Since the 1990s, the U.S. has seen a rise in problem-solving courts, which attempt to address criminalized behavior in non-traditional ways. Prostitution diversion programs are a type of problem-solving court that use a team approach to address underlying issues of individuals facing prostitution charges. This study is a follow-up to a previous study that examined the evolution and application of two new prostitution diversion programs in two cities. Since the original study ended in 2014, the climate of prostitution prosecution has changed in both places. To better understand lessons learned from those prostitution diversion programs, this retrospective qualitative study is being conducted. The study includes interviews with criminal legal system stakeholders (such as lawyers, community partners, and therapists) who were central to the development and implementation of those programs and with program graduates.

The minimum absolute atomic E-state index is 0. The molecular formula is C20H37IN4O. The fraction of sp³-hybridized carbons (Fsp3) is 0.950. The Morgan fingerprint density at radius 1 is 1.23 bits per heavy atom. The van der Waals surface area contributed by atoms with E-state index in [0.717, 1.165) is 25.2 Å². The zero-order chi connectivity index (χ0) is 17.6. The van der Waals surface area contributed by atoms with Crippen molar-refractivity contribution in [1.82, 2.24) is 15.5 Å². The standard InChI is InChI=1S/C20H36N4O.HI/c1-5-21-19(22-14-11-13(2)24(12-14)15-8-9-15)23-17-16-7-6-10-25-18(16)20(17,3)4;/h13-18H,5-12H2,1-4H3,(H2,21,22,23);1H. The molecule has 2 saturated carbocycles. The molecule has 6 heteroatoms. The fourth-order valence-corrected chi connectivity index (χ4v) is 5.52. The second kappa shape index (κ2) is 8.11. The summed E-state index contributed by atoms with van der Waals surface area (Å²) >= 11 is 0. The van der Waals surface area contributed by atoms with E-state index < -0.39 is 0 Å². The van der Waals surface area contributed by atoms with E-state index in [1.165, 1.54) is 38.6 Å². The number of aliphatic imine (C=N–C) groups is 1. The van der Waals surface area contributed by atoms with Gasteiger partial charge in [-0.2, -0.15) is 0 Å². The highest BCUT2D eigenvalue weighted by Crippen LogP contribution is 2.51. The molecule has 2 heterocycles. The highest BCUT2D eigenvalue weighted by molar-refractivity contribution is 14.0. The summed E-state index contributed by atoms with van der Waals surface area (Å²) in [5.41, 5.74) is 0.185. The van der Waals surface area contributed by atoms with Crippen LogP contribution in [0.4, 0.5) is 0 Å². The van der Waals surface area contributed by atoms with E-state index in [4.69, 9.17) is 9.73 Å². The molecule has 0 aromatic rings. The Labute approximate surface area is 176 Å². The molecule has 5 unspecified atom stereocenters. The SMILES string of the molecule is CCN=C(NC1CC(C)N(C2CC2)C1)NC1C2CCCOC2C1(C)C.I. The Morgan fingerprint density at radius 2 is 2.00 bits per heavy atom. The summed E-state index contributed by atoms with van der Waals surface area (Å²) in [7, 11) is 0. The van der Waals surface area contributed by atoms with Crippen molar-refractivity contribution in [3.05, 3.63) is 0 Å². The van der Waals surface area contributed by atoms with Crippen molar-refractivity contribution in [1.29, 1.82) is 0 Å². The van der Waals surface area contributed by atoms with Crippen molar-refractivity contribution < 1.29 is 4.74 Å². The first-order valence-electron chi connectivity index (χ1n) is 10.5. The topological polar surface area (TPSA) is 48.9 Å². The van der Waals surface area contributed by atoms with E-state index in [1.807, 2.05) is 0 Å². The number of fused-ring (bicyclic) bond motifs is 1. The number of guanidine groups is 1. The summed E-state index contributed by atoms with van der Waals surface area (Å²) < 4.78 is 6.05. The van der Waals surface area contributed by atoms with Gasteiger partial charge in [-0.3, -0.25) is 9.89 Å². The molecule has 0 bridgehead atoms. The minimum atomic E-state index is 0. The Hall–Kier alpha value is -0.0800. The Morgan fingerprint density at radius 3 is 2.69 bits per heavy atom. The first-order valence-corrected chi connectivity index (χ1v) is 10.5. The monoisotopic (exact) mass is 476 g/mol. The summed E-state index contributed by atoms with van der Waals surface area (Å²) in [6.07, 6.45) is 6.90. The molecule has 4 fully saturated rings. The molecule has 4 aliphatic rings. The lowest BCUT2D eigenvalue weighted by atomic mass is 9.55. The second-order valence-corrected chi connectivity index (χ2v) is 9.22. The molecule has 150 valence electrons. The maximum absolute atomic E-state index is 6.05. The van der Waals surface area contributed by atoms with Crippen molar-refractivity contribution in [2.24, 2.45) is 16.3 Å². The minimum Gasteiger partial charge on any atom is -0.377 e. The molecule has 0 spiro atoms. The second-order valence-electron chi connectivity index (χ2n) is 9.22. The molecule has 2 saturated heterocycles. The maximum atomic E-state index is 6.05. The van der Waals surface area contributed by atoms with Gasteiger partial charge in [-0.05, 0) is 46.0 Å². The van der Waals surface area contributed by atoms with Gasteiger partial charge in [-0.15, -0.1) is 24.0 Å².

People Involved in this Project: Corey Shdaimah; Nancy D. Franke; Inbar Cohen
Publications: JUSTifying Scrutiny: State Power in Prostitution Diversion Programs; Converging on Empathy: Perspectives on Baltimore City's Specialized Prostitution Diversion Program; "First and Foremost They're Survivors": Selective Manipulation, Resilience, and Assertion Among Prostitute Women; "We'll Take the Tough Ones": Expertise in Problem-Solving Justice; "I Have Different Goals Than you, we Can't be a Team": Navigating the Tensions of a Courtroom Workgropu in a Prostitution Diversion Program